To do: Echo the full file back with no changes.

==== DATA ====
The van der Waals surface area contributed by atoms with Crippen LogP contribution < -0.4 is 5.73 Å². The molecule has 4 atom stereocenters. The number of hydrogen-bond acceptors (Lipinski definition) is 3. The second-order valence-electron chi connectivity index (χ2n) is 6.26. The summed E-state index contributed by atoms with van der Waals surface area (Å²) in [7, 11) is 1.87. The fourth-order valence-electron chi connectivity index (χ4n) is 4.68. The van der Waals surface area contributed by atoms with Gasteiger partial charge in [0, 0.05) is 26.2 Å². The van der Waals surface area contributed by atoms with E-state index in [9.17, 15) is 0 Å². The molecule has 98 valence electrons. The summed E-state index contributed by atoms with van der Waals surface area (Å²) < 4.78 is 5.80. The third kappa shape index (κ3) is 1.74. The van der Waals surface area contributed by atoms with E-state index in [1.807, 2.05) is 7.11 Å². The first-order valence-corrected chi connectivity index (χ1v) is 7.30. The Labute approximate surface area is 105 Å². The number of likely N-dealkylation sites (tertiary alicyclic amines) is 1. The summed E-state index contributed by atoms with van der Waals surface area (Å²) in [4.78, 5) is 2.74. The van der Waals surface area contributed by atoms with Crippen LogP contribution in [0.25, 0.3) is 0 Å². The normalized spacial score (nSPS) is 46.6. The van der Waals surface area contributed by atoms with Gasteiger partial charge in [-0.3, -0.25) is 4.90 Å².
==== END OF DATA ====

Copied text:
The van der Waals surface area contributed by atoms with Crippen LogP contribution < -0.4 is 5.73 Å². The molecule has 4 atom stereocenters. The number of hydrogen-bond acceptors (Lipinski definition) is 3. The second-order valence-electron chi connectivity index (χ2n) is 6.26. The summed E-state index contributed by atoms with van der Waals surface area (Å²) in [7, 11) is 1.87. The fourth-order valence-electron chi connectivity index (χ4n) is 4.68. The van der Waals surface area contributed by atoms with Gasteiger partial charge in [0, 0.05) is 26.2 Å². The van der Waals surface area contributed by atoms with E-state index in [9.17, 15) is 0 Å². The molecule has 98 valence electrons. The summed E-state index contributed by atoms with van der Waals surface area (Å²) < 4.78 is 5.80. The third kappa shape index (κ3) is 1.74. The van der Waals surface area contributed by atoms with E-state index in [1.807, 2.05) is 7.11 Å². The first-order valence-corrected chi connectivity index (χ1v) is 7.30. The Labute approximate surface area is 105 Å². The number of likely N-dealkylation sites (tertiary alicyclic amines) is 1. The summed E-state index contributed by atoms with van der Waals surface area (Å²) in [4.78, 5) is 2.74. The van der Waals surface area contributed by atoms with Crippen LogP contribution in [0.25, 0.3) is 0 Å². The normalized spacial score (nSPS) is 46.6. The van der Waals surface area contributed by atoms with Gasteiger partial charge in [-0.3, -0.25) is 4.90 Å².